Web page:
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From Nabû-Nasir to Šamaš-šuma-ukin (ABC 1)

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Tiglath-Pileser III on a relief in the British Museum, London (Britain). Photo Marco Prins.
Tiglath-Pileser III on a relief in the British Museum.
The Chronicle on the Reigns from Nabû-Nasir to Šamaš-šuma-ukin (ABC 1) is one of the historiographical texts about ancient Assyria and Babylonia. It deals with the resistance of an increasingly stronger Babylon, supported by Elam, against Assyria, beginning with the reign of the Babylonian king Nabû-Nasir (747-734) and culminating in the accessions of Aššurbanipal in Assyria and Šamaš-šuma-ukin in Babylonia in 668.

For a very brief introduction to the literary genre of chronicles, go here. The translation on this webpage was adapted from A.K. Grayson, Assyrian and Babylonian Chronicles (1975) and Jean-Jacques Glassner, Mesopotamian Chronicles (Atlanta, 2004).

The text is preserved on two copies that are now in the British Museum; one of these copies was written in 499 BCE, the twenty-second year of king Darius I the Great. (It is the only Neo-Babylonian chronicle that is preserved on more than one copy.) The best of these measures 193 mm long and 158 mm wide, which is extremely large; this made it possible to create two columns (cf. ABC 7, the Nabonidus Chronicle, which may have been written by the same scribe). It is from Babylon. The other fragments are from Sippar and may belong to one and the same broken, large tablet. A parallel text that contains variant information can be found here.
Column I
Column II
Column III
Column IV

Translation of Column I

1 The third year of Nabû-nasir (745/744), king of Babylon:
2 Tiglath-Pileser [III] ascended the throne in Assyria.
3 In that same year the king of Assyria went down to Akkad
4 plundered Rabbilu and Hamranu
5 and abducted the gods of Šapazza.
6 In the time of Nabû-nasir Borsippa
7 committed hostile acts against Babylon but the battle which Nabû-Nasir
8 waged against Borsippa is not written.[1]
9 The fifth year of Nabû-nasir (743/742): Humban-Nikaš
10 ascended to the throne in Elam.
11 The fourteenth year (734/733): Nabû-nasir fell ill and went to his destiny in his palace.
12 For fourteen years Nabû-nasir ruled Babylon.
13 Nabû-nadin-zeri, his son, ascended the throne in Babylon.
14 The second year (732/731): Nabû-nadin-zeri was killed in a rebellion.
15 For two years Nabû-nadin-zeri ruled Babylon.
16 Nabû-šuma-ukin, a district officer and leader of the rebellion, ascended the throne.
17 For one month and two days, Nabû-šuma-ukin ruled Babylon.
18 Nabû-mukin-zeri, the Amukanite, removed him from the throne and seized the throne for himself.
19 The third year of Nabû-mukin-zeri (729/728): Tiglath-pileser,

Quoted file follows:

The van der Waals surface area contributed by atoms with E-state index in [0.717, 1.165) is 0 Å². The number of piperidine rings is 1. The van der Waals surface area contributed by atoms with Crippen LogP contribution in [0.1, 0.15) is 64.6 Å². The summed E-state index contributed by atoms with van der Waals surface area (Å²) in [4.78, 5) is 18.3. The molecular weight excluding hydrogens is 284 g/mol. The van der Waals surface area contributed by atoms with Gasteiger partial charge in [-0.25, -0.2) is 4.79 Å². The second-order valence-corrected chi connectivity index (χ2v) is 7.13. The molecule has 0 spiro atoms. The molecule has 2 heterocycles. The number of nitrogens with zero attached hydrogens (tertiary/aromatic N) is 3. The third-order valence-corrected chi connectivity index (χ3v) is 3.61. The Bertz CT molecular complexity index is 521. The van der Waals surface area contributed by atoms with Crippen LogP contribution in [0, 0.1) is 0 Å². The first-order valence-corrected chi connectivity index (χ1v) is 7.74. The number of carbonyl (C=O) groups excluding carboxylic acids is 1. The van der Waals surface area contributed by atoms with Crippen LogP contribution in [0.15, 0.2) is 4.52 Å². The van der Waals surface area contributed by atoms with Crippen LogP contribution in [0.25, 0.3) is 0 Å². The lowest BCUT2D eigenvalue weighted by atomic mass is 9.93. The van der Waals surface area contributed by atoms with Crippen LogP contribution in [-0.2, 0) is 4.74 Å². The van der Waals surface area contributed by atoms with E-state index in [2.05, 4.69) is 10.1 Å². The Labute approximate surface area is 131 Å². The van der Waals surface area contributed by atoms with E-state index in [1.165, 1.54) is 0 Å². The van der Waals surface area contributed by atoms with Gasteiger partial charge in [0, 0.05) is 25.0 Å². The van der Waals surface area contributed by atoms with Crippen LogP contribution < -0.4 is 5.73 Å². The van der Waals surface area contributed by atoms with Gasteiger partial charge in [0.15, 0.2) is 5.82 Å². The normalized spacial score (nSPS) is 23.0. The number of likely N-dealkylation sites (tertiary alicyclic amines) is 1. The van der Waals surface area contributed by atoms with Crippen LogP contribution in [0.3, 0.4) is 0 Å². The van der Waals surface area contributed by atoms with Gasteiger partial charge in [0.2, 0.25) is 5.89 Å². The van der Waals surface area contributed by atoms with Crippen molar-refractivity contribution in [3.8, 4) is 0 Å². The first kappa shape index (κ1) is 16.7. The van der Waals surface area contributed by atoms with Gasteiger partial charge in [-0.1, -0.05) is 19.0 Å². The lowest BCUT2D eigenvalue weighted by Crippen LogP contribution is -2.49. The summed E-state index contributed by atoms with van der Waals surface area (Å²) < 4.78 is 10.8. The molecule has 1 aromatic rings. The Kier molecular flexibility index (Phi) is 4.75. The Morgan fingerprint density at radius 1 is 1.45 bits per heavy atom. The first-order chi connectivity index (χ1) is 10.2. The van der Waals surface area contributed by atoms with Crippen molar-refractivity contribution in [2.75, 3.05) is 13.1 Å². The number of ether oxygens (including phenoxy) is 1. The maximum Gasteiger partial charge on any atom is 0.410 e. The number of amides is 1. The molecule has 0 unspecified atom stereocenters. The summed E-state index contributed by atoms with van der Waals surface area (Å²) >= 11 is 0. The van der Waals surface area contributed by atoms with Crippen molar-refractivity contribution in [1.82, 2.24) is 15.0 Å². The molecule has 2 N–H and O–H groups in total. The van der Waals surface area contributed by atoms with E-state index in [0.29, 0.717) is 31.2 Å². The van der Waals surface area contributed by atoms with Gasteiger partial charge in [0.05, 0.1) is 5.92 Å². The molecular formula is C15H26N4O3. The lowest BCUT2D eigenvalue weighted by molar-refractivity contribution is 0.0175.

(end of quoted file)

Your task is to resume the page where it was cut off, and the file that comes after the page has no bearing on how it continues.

20 having come down to Akkad,
21 ravaged Bit-Amukanu and captured Nabû-mukin-zeri.
22 For three years Nabû-mukin-zeri ruled Babylon.
23 Tiglath-pileser ascended the throne in Babylon.
24 The second year (727/726): Tiglath-pileser went to his destiny in the month Tebêtu.
25 For <eighteen>[2] years Tiglath-pileser ruled Akkad.
26 and Assyria. For two of these years he ruled in Akkad.
27 On the twenty-fifth of the month Tebêtu, Šalmaneser in Assyria
28 and Akkad ascended the throne. He ravaged Samaria [the capital of Israel].
29 The fifth year (722/721): Šalmaneser went to his destiny in the month Tebêtu.
30 For five years Šalmaneser ruled Akkad and Assyria.
31 On the twelfth day of the month Tebêtu, Sargon ascended the throne in Assyria.
32 In the month Nisannu, Marduk-apla-iddina [3] ascended the throne in Babylon.
33 The second year of Marduk-apla-iddina (720/719): Humban-Nikaš, king of Elam,
34 did battle against Sargon, king of Assyria, in the district of Der,
35 effected Assyria's retreat, and inflicted a major defeat upon it.
36 Marduk-apla-iddina and his army, who to the aid of
37 the king of Elam had gone, did not reach the battle in time so Marduk-apla-iddina withdrew.[4]
38 The fifth year of Marduk-apla-iddina (717/716): Humban-Nikaš, king of Elam, went to his destiny.
39 For twenty-six years Humban-nikaš ruled Elam.
40 Šutur-Nahhunte, his sister's son, ascended the throne in Elam.
41 From the accession year of Marduk-apla-iddina until the tenth year
42 Assyria was belligerent towards Marduk-apla-iddina.
43 The tenth year (712/711): Marduk-apla-iddina
44 wrecked and plundered
45 Bit-[...]ri.

>> To Column 2 >>

Note 1:
This means that thee author of the chronicle was unable to find a description that he could include.

Note 2:
The scribe left a some room unused because he was unable to find the number of regnal years. 'Eighteen' is a reconstruction.

Note 3:
The Biblical Merodach-Baladan. In fact, his accession took place in the next year.

Note 4:
In other sources, both the Assyrian king and his Babylonian colleague claim victory.

Assyrian and
Babylonian Chronicles


Mesopotamian Kings

Online 2006
Latest revision: 1 April 2006
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